When I listen to this audio clip, it shocks me every time even though I know what’s coming. I always jump when I hear the crash; I always shudder when I hear myself groan. It was 2011, and I was thinking about writing a post on hindsight, a post that would become my first on this blog and an anchoring essay for my website, explaining why I think stories matter. I still believe in everything I wrote then, but I didn’t say everything I needed to say.
Rewind to January of 2011. I was sitting at a stoplight and decided to dictate a thought into my digital recorder. While at a complete standstill, narrating an opening sentence for the hindsight piece, a car came up from behind me and crashed into my bumper right as I was saying the words, “Wouldn’t we all love to have the 20/20 vision of hindsight?” Ironically, I caught it all on tape. How crazy is that? Even if you are not inclined to believe in messages from the universe, the coincidence was pretty hard to ignore.
Though the crash sounds alarming on the recording, like a mix between a gunshot and an air bag deploying, it was actually only the barest of fender benders. In fact, no fenders were bent all. There wasn’t a single scratch on my car or the car that hit me, nor was I or the other driver hurt in any way.
My first reaction when I heard the clip was that it was a startlingly perfect introduction to a piece on hindsight. I immediately planned to use it in the blog post. I drafted and re-drafted, yet, in the end, I omitted mention of the crash and the recording. I wasn’t sure why, but I didn’t want to share the audio. The sound of the crash felt violent, even though in reality it was only a moderate bump. My groan sounded vulnerable and bewildered, a little bit helpless, actually. I’d never heard myself sound like that. I mean, of course, I have felt and sounded bewildered and vulnerable at points in my life, but I’d never heard it played back to me before. It felt too private to share.
Hindsight is the complete opposite of the raw, real moment I accidentally captured on tape; it is neat and tidy, no loose ends or gray areas, no question marks or uncertainty. Once you look back with the benefit of reflection, you can make all the dots connect and eliminate all surprises if you work hard enough at it. Let’s face it, hindsight is for the times when things didn’t go the way you wanted, when the going got tough, when the bottom fell out, when you lost your way. When everything goes perfectly, who needs hindsight?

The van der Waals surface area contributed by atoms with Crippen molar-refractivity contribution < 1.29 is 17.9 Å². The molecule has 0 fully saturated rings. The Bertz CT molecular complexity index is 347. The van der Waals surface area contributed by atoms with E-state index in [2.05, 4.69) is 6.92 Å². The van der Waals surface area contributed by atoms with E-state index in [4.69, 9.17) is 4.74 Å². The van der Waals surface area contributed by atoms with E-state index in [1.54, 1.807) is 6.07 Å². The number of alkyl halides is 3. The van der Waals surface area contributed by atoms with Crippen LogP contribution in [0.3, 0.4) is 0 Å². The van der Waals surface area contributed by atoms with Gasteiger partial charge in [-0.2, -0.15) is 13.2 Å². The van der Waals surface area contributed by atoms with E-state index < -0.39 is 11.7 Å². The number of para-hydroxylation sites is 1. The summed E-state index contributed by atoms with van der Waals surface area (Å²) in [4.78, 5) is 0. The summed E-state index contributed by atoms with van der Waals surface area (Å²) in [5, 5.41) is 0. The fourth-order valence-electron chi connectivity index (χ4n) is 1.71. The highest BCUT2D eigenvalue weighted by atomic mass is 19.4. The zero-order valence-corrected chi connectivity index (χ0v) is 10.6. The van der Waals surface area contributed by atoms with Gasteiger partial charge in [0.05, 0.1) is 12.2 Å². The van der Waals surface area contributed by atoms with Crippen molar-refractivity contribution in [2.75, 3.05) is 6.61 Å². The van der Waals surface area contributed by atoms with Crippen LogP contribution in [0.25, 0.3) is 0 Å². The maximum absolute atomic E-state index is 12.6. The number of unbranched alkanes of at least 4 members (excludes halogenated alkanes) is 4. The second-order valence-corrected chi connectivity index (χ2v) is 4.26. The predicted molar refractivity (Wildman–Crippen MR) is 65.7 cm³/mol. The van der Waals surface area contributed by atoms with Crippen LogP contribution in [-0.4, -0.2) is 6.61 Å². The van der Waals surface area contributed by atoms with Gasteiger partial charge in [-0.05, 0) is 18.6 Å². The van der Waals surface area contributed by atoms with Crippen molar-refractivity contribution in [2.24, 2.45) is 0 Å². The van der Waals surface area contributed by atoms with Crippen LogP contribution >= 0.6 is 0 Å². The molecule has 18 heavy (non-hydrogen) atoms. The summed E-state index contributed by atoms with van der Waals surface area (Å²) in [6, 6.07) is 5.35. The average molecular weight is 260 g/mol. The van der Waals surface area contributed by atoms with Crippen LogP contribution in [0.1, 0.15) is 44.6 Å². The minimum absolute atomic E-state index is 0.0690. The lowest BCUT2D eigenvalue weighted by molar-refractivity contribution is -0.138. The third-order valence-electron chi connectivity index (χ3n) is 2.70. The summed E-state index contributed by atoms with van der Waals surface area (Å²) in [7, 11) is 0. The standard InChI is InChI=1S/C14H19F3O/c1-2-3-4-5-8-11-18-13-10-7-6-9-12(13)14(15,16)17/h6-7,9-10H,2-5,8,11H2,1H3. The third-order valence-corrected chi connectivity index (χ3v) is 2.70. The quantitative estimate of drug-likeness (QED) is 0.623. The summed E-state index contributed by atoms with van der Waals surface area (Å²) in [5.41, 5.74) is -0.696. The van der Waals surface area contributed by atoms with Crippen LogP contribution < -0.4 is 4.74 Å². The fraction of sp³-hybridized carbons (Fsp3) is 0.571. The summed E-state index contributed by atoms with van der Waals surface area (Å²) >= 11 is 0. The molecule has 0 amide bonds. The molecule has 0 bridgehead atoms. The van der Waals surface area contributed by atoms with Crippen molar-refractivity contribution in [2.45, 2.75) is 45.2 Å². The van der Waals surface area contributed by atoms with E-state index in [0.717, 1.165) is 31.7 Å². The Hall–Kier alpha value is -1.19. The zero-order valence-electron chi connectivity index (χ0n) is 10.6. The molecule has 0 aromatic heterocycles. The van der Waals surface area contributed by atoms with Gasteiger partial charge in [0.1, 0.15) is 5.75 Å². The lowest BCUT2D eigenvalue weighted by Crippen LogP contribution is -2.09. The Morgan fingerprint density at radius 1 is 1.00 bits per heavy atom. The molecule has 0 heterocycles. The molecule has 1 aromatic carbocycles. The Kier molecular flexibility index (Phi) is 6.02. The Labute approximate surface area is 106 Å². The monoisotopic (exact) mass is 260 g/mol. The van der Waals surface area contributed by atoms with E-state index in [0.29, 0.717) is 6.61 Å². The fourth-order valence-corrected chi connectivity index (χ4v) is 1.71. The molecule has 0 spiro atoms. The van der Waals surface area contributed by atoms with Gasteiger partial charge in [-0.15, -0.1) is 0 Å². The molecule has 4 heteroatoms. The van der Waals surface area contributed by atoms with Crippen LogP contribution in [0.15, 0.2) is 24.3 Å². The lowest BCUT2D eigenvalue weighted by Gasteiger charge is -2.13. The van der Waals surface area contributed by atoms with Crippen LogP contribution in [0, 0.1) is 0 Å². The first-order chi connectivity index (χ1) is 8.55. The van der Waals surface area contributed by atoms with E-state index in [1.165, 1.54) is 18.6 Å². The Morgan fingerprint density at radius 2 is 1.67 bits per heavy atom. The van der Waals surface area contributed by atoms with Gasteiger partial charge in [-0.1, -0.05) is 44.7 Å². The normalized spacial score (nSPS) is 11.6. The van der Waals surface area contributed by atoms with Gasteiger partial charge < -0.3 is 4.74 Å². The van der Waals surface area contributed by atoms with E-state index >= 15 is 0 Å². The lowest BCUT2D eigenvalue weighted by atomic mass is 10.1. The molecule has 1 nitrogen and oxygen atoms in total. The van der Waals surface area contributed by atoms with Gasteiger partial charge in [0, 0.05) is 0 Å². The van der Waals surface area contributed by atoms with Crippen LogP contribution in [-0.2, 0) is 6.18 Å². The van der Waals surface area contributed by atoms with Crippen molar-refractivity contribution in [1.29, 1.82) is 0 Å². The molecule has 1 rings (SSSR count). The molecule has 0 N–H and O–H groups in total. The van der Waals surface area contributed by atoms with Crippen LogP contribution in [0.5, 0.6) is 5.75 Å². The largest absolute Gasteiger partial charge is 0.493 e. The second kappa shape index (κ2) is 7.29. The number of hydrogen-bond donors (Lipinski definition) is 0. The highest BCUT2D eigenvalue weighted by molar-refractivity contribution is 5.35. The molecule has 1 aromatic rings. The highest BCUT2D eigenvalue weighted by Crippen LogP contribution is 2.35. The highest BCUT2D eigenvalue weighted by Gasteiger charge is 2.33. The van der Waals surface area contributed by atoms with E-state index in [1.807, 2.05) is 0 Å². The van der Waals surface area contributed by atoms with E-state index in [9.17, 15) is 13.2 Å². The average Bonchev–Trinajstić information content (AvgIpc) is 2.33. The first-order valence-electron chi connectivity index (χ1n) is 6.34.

In my original post, I wrote:
“Maybe the real purpose of hindsight is to help us make sense of what we’ve been through, to sort through the messy details of the ups and downs and turn them into a story with a beginning, middle and end. And, ultimately— if we are willing— to offer our story to someone else. Because in sharing our own story we can help others feel less alone, more connected, more empowered or simply comforted in the midst of their own moments of not knowing. In return, we might be lucky enough to have someone else’s story reach us at the moment we need it most.”
As I said, I still agree with everything I wrote earlier. If anything, I believe it even more strongly today than when I wrote it. I continually run into instances in my daily life when, by seeming serendipity, a story from my experiences is able to help someone else or someone else’s story reaches me just when I need it most.
But, I think there is more I should have said.
Maybe the point of hindsight is not just about sorting through the details of what happened to make sense of it, to give the story an orderly retelling. And maybe the point is not just to glean the helpful lessons that came out a challlenging or painful time. Perhaps it’s also about keeping the ragged edges and loose ends that were part of the real story. And about remembering what it feels like to stand in those places of uncertainty or pain, of raw vulnerability. Perhaps the messy details are actually what help us remember the feelings as much as the facts.
Because when someone in the future comes to us for support or wisdom in the midst of his or her own crisis or challenge, or when we find ourselves unexpectedly in that midst again, the specific solutions we can offer from our past experiences may be far less important than our ability to remember what those spaces feel like and to stand as living evidence that as uncomfortable and painful as those places feel, there is a way through and beyond them.